Sandro Oddo, who is a serious student of local history, folklore, and cuisine, writes that, In the old days people in the mountains ate torte everyday. Pasta was a rarity.” Pasta is filling and comparatively inexpensive, but because little wheat grows in the Ligurian countryside—or anywhere else in the region—flour was expensive, and pasta was usually purchased instead of being made at home. So instead of making pasta, less than a pound of flour could be formed into a thin-dough torta with a filling of wild greens or mushrooms, some eggs from the barnyard and some homemade cheese.  This pie could  feed eight to ten family members. The prevalence of torte in this region wasn’t originally a matter of cultural preference; it was a matter of survival.  

Liguria vacation in Italian wine cooking

Liguria is known as the Italian Riviera. It’s a sliver of land along the Ligurian Sea north of the Mediterranean.

Until 1994 Triora, a city in Liguria, held an annual torta-making contest.  “In the last two years of the contest,” Oddo says, “only two women bothered to enter. It wasn’t much of a competition and the event has been permanently canceled. The art is being lost,” he adds. 

A past contest winner, Allavena, created a torta that was different from that of most of Liguria. Instead of many top and bottom layers, hers was made with a single oversized sheet of dough; the filling was placed in the middle, the edges were drawn up to the center in irregular pleats and the pie was baked. While she often made a traditional chard-filled torta, her specialties were, torta di patate with a filling of puréed potatoes and torta di polenta  with a spinach and herb filling.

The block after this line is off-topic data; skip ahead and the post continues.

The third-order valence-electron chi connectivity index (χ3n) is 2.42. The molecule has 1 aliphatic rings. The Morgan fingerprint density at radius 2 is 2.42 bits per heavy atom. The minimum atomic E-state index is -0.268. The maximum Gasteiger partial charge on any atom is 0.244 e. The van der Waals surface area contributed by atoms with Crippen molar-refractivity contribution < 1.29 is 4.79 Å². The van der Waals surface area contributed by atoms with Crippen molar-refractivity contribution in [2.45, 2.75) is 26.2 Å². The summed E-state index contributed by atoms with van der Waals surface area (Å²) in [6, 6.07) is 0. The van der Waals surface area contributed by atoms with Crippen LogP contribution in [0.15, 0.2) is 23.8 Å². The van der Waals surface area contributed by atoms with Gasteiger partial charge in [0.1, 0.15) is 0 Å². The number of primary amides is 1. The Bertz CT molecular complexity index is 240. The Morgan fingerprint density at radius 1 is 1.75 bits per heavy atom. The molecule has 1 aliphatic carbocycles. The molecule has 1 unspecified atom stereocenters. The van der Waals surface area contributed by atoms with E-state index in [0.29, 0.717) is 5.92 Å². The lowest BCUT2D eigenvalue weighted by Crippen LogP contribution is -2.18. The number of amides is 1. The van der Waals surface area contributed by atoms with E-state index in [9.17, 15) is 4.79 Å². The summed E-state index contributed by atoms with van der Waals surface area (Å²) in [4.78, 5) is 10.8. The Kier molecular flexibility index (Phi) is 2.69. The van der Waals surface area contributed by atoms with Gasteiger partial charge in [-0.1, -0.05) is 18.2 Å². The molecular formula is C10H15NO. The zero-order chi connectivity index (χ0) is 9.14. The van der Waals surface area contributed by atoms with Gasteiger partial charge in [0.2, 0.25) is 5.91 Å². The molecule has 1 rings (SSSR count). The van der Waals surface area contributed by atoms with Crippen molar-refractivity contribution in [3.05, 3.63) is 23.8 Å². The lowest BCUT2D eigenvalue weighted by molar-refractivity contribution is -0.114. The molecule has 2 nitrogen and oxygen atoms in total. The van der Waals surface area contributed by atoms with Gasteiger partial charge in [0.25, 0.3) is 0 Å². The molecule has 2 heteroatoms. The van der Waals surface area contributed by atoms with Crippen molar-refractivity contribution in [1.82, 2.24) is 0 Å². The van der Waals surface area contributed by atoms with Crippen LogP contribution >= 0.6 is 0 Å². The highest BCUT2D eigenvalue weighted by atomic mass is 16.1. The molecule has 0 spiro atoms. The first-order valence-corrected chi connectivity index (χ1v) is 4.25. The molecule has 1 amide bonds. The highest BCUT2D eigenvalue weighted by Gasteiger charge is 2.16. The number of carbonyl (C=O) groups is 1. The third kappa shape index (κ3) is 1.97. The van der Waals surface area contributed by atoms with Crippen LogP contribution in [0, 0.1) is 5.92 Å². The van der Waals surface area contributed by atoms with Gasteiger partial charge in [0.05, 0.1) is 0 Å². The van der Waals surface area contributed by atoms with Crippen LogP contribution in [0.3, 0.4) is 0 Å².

She usually baked her torta in a small oven in her little kitchen, but on special occasions Allavena used to carry them down the street to the local communal oven.  “The baker would cook it for you in the leftover heat after he’d finished his loaves,” she said. Unfortunately, the oven closed down recently in response to new Italian safety laws. Another lost art.

In the United States torta often means a combination of layered soft cheeses, pesto and sun-dried tomatoes. This is served in a loaf form and spread onto breads or crackers, but this is not the traditional torta as viewed by the Italians. Instead, the Italian torta is a meat and cheese pie or tart, usually double crusted, that slightly resembles a quiche. The primary difference between quiche and torta, besides the double crust, is that the slightly eggy custard in a torta is much more cheese based than egg based. Usually egg is only used to bind ingredients together, instead of making up the majority of the savory filling, as in a quiche.

Some chefs suggest using a pizza dough for the Italian torta, while others suggest a more traditional piecrust. Either type of dough can make a delicious torta, but the pastry crust is more traditional than bread dough. When pastry dough is used, the torta may be made in a large springform pan instead of in a pie dish.

Italian torte can have any combination of ingredients. Some are completely vegetarian, and are flavored merely with vegetables like artichokes or spinach. Other recipes introduce ham or sausage. The principal filling is usually a combination of ricotta cheese, parmesan, parsley and onion. From that point on, you can get creative and use many different ingredients to augment the Italian torta.